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“I’m getting ready to pay my debt, and here it is!” said Bertha Lewis and then turned to Mayor Bloomberg and kissed him squarely on the lips. The executive director of New York ACORN had done it again—for the second time in a month, she was at the podium with the mayor and city housing officials announcing a major new affordable housing deal, and exuding all the love a candidate for reelection could ask for.

The occasion was the signing of a memorandum of understanding between ACORN and developer Forest City Ratner Companies, decreeing that 50 percent of the new housing to be built at Brooklyn’s Atlantic Yards site will rent for less than market rate. “I’m a developer who in his heart wants to do the right thing,” said Bruce Ratner, who has been under fire from Prospect Heights residents for his plans to build an arena and high-rise towers on seized property. “There are pulls and pushes. Being able to partner with community groups is an important part of my life.”

The 50 percent commitment itself isn’t unprecedented. For the last two years the city Housing Development Corporation has financed a mixed-income housing program, with 20 percent of units going to the poor, 30 percent to middle-income tenants, and the rest renting at market rate. That bond program has financed about 700 units so far. Atlantic Yards, totaling a planned 4,500 units, would be by far its biggest project to date.

What ACORN won was a commitment to devote most of the middle-income units to households earning significantly less than the maximum HDC allows, and to limit rents to 30 percent of household income. Usually, HDC New Housing Opportunity Program apartments are open to renters earning up to 175 percent of area median income, or, averaging for household size, about $94,500. Ratner agreed to lower the cap to 160 percent, and possibly as low as 140 percent, depending on project financing and market conditions as the new towers get built. What’s more, the affordable units will be allocated to five income tiers, ranging from very low income to low to moderate and into the low and high middle, making them available to families not adequately served by existing subsidy programs. “Tiering is a critical component of the program,” said Ismene Speliotis, executive director of the New York ACORN Housing Corporation. “Otherwise developers just take the maximum incomes.” Last year, ACORN helped secure $25 million in similarly tiered housing subsidies from the City Council.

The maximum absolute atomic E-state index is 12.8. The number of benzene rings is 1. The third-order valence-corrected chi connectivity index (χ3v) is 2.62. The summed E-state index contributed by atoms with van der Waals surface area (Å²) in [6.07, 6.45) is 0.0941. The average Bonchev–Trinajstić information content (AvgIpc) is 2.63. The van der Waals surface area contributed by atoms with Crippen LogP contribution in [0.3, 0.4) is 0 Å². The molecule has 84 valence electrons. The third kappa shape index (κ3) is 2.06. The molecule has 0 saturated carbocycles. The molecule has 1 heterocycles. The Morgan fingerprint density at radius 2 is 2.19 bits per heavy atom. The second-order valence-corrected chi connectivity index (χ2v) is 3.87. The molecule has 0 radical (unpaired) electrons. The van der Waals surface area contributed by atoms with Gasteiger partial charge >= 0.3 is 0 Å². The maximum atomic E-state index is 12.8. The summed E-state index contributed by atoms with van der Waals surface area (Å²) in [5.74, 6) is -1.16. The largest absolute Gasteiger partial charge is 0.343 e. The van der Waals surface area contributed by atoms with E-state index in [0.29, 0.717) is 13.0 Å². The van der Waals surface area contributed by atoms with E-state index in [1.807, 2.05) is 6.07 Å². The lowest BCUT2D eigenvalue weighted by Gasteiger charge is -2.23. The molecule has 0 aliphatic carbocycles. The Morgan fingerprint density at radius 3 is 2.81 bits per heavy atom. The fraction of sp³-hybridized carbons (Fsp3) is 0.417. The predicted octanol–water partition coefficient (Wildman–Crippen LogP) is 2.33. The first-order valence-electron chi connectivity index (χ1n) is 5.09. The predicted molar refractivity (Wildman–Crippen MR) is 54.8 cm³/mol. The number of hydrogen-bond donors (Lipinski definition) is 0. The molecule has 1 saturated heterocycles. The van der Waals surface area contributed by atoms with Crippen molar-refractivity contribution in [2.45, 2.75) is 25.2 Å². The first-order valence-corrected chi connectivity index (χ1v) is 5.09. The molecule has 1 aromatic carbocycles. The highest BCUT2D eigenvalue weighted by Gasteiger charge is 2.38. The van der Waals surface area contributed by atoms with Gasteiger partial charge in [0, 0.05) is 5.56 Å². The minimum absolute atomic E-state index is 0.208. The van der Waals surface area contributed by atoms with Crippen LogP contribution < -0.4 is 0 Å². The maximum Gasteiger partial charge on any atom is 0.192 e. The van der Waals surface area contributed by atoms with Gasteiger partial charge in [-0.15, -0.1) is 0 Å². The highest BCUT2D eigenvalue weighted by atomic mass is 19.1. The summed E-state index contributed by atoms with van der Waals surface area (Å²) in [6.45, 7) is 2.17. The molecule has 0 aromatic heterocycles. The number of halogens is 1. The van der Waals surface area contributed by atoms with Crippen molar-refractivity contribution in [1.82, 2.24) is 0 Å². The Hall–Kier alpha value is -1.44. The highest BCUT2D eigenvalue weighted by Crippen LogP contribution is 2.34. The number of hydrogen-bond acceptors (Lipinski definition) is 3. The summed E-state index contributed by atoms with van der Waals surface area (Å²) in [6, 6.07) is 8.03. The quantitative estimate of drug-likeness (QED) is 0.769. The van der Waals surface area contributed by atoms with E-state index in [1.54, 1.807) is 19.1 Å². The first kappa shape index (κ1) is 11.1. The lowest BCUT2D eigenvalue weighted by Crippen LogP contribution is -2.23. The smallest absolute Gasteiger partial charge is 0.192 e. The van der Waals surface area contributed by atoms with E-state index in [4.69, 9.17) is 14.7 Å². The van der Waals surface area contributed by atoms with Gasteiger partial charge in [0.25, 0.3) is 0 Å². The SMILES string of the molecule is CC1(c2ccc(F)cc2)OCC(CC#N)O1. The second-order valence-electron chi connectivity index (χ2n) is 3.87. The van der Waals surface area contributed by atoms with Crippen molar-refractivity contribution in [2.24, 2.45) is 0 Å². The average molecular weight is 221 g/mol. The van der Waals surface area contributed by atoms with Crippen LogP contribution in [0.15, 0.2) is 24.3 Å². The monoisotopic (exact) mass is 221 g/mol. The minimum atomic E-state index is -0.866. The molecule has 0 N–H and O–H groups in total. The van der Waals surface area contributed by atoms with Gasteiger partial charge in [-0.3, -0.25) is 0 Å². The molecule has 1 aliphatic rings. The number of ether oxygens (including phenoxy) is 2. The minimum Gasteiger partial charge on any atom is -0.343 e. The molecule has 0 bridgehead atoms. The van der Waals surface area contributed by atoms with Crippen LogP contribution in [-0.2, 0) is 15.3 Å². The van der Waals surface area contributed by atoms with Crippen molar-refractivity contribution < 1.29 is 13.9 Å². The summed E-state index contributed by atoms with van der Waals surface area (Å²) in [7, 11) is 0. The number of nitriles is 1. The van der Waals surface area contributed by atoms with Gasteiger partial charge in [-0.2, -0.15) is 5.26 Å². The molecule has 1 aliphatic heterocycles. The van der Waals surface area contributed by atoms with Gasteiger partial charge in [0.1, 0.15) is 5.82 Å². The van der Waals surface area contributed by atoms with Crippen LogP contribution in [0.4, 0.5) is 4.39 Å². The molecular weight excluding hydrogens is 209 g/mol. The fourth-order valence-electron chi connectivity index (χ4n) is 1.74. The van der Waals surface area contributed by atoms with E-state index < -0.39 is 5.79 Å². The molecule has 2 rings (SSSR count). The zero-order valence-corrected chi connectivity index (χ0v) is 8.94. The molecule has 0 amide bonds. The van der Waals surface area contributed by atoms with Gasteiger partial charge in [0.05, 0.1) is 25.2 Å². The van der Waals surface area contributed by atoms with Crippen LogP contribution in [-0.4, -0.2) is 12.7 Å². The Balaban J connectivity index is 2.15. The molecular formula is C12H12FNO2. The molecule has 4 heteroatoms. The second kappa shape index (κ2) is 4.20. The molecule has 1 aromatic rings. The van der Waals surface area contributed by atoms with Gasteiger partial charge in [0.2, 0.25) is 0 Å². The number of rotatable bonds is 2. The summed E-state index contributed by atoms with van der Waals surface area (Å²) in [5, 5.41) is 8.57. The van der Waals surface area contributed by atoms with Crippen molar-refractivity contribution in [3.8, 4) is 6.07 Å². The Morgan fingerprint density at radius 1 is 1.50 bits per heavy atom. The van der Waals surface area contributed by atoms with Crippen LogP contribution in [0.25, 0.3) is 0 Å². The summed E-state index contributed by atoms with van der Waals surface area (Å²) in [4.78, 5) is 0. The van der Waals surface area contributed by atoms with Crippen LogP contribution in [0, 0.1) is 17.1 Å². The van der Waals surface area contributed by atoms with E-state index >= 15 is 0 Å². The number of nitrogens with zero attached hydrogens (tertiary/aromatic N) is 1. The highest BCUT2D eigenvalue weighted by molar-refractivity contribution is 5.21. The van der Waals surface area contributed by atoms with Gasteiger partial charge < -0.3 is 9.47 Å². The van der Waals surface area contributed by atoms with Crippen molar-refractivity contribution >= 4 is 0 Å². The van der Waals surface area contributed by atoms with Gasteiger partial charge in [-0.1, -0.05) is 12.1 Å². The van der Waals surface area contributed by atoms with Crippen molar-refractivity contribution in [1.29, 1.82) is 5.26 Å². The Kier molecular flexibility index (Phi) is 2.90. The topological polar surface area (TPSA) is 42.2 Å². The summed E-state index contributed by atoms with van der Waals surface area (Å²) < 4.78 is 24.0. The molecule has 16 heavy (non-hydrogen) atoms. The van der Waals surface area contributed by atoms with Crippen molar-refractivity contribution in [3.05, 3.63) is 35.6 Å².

The deal is not yet complete. A “community preference” for local residents seeking the affordable units is still under discussion, with the catchment area yet to be determined. Ratner is also planning to build units for sale. HDC’s new Affordable Cooperative Housing Program could be used to support co-ops for buyers earning up to 175 percent of median, but ACORN is seeking deeper affordability than that. There’s still the question of how the agreement will be enforced, and who will oversee tenant screening for the affordable units. ACORN is still talking with Ratner about playing a paid role in management.

Prospect Heights councilmember Letitia James, a critic of the Ratner development, responded to the housing deal with a mix of appreciation and skepticism. “The question is the 50 percent which is going to be market rate—it will have to be luxury housing. It’s a zero-sum game: the luxury will cancel out the low income,” said James. “The market prices will have to be high to subsidize the affordable housing and the arena.”

The housing deal is just one piece of a larger community benefit agreement under negotiation. The Building and Construction Trades Council, SEIU 32BJ, and other labor groups are pressing for a project labor agreement that would commit Forest City Ratner to standards on wages, benefits, job training and local hiring.

Earlier this spring, the city and state reached an agreement to help finance Atlantic Yards with a projected $200 million in public subsidies. To proceed, the project will also need control of railyard property owned by the MTA.

—Alyssa Katz